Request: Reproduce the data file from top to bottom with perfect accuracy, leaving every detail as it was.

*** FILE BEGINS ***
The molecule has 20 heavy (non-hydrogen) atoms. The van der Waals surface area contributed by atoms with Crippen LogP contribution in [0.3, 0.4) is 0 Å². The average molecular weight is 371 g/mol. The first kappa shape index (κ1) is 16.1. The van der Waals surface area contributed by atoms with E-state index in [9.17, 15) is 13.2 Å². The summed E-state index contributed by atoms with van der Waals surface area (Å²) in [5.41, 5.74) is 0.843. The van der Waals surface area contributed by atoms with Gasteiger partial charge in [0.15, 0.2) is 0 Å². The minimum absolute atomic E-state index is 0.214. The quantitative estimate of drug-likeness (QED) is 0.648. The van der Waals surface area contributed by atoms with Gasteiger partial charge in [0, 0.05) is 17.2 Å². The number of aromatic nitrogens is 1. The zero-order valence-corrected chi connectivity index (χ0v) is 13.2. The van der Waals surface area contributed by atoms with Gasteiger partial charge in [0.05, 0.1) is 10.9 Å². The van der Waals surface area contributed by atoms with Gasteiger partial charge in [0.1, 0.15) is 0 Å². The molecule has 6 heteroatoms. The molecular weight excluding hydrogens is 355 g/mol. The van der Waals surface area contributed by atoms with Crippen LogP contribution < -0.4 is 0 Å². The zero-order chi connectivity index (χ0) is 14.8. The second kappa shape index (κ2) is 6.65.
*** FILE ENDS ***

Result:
The molecule has 20 heavy (non-hydrogen) atoms. The van der Waals surface area contributed by atoms with Crippen LogP contribution in [0.3, 0.4) is 0 Å². The average molecular weight is 371 g/mol. The first kappa shape index (κ1) is 16.1. The van der Waals surface area contributed by atoms with E-state index in [9.17, 15) is 13.2 Å². The summed E-state index contributed by atoms with van der Waals surface area (Å²) in [5.41, 5.74) is 0.843. The van der Waals surface area contributed by atoms with Gasteiger partial charge in [0.15, 0.2) is 0 Å². The minimum absolute atomic E-state index is 0.214. The quantitative estimate of drug-likeness (QED) is 0.648. The van der Waals surface area contributed by atoms with Gasteiger partial charge in [0, 0.05) is 17.2 Å². The number of aromatic nitrogens is 1. The zero-order valence-corrected chi connectivity index (χ0v) is 13.2. The van der Waals surface area contributed by atoms with Gasteiger partial charge in [0.05, 0.1) is 10.9 Å². The van der Waals surface area contributed by atoms with Gasteiger partial charge in [0.1, 0.15) is 0 Å². The molecule has 6 heteroatoms. The molecular weight excluding hydrogens is 355 g/mol. The van der Waals surface area contributed by atoms with Crippen LogP contribution < -0.4 is 0 Å². The zero-order chi connectivity index (χ0) is 14.8. The second kappa shape index (κ2) is 6.65.